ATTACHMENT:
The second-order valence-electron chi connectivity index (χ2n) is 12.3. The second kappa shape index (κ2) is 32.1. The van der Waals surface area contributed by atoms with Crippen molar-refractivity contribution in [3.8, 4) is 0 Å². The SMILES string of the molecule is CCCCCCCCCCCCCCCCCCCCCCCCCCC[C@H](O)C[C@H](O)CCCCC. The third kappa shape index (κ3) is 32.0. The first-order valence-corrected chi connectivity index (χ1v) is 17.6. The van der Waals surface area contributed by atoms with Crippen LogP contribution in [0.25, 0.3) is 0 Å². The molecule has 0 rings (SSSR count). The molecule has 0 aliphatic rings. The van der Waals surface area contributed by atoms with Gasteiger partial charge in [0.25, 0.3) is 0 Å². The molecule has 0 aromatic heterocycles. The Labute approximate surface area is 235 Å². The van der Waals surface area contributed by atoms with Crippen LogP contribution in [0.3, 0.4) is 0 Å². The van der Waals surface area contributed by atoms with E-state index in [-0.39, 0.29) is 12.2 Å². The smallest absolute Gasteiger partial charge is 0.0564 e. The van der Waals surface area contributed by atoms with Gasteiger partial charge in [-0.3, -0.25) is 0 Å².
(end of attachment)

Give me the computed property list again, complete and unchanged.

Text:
The second-order valence-electron chi connectivity index (χ2n) is 12.3. The second kappa shape index (κ2) is 32.1. The van der Waals surface area contributed by atoms with Crippen molar-refractivity contribution in [3.8, 4) is 0 Å². The SMILES string of the molecule is CCCCCCCCCCCCCCCCCCCCCCCCCCC[C@H](O)C[C@H](O)CCCCC. The third kappa shape index (κ3) is 32.0. The first-order valence-corrected chi connectivity index (χ1v) is 17.6. The van der Waals surface area contributed by atoms with Crippen LogP contribution in [0.25, 0.3) is 0 Å². The molecule has 0 rings (SSSR count). The molecule has 0 aliphatic rings. The van der Waals surface area contributed by atoms with Gasteiger partial charge in [0.25, 0.3) is 0 Å². The molecule has 0 aromatic heterocycles. The Labute approximate surface area is 235 Å². The van der Waals surface area contributed by atoms with Crippen LogP contribution in [0.3, 0.4) is 0 Å². The van der Waals surface area contributed by atoms with E-state index in [-0.39, 0.29) is 12.2 Å². The smallest absolute Gasteiger partial charge is 0.0564 e. The van der Waals surface area contributed by atoms with Gasteiger partial charge in [-0.3, -0.25) is 0 Å².